Get RecipeBrandied Cherry Clafoutis
I'd like to pretend that I haven't dropped $20 on a bag of Bing cherries and eaten them to my face but I'd be lying. When it comes to fresh sweet cherries, I'm a fiend, but thankfully for my wallet they're only in season for a short while every year. Despite my addiction, I almost never bake with fresh cherries because I find that they tend to lose their intense cherry-ness—that deep flavor of "red fruit" that makes them so delicious.
When the first cherries hit the market this year, I decided to try my hand at making my own brandied cherries, and I'm glad I did; they're leagues above the cloyingly sweet, fake dye-infused ones you can buy at the supermarket. It occurred to me that their intense cherry taste (and boozy kick) would be perfect in baking.
When it comes to cherry desserts, you can't get more classic than clafoutis. It's a rustic French custard from the Limousin region that's made with just a few ingredients: eggs, flour, sugar, and milk. It bakes up into a golden, not-too-sweet, sliceable custard that's excellent for breakfast, tea, or dessert.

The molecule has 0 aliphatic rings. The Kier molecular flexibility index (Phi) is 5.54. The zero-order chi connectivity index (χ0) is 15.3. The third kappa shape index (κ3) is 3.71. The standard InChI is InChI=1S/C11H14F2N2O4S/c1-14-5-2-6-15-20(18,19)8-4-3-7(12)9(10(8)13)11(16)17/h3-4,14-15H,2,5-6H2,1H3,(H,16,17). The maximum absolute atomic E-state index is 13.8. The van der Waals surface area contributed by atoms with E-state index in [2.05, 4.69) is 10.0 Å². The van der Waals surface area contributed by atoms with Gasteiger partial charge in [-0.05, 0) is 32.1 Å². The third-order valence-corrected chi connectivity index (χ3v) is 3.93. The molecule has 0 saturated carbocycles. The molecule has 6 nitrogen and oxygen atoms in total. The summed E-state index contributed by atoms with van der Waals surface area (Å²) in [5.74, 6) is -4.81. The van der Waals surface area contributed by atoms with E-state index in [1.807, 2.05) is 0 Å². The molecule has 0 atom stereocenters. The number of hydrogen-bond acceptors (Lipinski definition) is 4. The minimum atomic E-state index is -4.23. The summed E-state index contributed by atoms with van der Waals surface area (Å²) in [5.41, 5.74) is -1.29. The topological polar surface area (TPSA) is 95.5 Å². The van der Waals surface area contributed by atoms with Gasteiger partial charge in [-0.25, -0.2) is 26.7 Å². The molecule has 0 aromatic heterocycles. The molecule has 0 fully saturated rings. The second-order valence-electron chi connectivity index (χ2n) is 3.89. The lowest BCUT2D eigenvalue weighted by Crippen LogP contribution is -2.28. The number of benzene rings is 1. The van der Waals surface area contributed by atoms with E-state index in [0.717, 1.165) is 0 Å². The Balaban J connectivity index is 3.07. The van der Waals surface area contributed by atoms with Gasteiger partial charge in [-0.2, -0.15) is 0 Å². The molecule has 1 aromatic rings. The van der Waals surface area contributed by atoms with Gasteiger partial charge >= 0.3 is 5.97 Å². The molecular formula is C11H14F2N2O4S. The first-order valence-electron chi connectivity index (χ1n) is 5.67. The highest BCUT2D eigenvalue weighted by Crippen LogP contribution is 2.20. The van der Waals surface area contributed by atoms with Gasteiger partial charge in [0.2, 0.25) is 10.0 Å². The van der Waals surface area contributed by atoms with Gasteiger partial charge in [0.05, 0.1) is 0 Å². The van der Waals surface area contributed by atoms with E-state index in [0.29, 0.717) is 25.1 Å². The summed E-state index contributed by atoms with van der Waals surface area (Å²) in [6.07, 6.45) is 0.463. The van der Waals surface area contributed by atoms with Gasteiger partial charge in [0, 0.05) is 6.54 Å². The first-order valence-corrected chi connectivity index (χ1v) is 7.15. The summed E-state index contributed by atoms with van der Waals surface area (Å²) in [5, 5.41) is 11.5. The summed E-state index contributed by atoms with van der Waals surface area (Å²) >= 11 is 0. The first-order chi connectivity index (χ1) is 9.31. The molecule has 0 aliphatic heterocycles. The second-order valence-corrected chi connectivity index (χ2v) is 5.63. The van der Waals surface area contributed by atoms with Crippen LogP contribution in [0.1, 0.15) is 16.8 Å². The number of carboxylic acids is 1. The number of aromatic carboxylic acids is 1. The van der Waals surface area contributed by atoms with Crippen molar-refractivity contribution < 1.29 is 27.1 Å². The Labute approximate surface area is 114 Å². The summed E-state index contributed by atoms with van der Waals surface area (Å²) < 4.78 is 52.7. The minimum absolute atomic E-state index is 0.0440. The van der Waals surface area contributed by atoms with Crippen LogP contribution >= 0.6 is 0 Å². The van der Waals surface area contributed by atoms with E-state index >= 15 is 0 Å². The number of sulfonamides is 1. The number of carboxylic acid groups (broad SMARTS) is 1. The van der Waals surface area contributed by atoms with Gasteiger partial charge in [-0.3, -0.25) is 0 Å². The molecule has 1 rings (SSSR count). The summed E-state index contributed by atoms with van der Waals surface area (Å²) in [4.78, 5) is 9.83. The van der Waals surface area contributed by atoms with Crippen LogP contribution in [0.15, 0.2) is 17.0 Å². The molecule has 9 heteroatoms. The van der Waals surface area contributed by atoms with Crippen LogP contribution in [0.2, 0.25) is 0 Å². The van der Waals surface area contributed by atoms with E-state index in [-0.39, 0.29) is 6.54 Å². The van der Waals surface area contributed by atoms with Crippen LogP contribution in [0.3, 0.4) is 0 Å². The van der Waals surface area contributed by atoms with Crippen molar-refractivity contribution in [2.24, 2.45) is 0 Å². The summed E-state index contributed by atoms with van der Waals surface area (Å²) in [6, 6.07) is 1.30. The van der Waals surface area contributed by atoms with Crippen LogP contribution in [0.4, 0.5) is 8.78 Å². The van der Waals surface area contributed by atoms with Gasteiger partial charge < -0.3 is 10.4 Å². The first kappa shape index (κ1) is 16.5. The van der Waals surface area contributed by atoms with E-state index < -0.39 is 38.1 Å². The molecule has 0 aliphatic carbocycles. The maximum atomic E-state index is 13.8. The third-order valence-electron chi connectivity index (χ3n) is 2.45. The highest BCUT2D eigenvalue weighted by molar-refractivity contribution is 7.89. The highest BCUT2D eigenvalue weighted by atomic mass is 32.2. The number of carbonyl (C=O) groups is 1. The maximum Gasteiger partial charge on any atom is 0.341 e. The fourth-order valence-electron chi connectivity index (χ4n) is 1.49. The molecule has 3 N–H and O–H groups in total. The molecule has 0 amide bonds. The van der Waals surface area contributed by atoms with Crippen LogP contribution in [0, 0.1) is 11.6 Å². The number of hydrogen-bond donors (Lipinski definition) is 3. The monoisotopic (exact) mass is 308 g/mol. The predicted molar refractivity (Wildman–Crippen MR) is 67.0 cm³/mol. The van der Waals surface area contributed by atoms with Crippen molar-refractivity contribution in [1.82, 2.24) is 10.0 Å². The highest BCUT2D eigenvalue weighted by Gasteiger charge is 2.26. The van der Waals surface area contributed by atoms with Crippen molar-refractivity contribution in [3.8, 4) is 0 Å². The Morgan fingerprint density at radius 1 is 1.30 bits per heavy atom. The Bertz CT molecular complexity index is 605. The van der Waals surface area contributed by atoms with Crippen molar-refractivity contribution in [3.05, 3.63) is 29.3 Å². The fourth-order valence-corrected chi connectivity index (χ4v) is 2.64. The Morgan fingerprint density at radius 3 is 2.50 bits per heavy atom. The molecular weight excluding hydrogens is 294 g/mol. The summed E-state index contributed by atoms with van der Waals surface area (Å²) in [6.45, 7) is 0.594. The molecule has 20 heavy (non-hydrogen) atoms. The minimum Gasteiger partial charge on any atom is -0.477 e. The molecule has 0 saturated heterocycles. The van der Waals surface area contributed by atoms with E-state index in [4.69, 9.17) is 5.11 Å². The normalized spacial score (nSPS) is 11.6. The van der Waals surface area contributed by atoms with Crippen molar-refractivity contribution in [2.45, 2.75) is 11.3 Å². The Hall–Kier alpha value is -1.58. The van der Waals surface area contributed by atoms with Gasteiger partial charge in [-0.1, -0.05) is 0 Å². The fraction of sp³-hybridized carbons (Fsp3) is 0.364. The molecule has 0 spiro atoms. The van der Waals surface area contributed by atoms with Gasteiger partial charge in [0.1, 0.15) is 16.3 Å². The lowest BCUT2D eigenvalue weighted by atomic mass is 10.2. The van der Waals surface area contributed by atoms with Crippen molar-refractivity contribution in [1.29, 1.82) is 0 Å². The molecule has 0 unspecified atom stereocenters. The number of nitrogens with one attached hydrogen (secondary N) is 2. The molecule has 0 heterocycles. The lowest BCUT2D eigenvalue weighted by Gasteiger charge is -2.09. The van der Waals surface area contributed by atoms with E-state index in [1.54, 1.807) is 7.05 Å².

You can add all kinds of flavorings to clafoutis, but I think that vanilla extract is essential, and I also like to add lemon zest to brighten the flavors. Many recipes call for only whole milk and some (ok, maybe just Ina Garten's) call for all heavy cream. I find that a mix of the two produces a custard that's rich without being heavy.
Other reasons to make this dish? If you already have the brandied cherries lying around (as I'd encourage you to do at all times) the whole thing takes about 10 minutes to put together. And if you're a stand-at-the-fridge snacker, heads up: I think it tastes better chilled.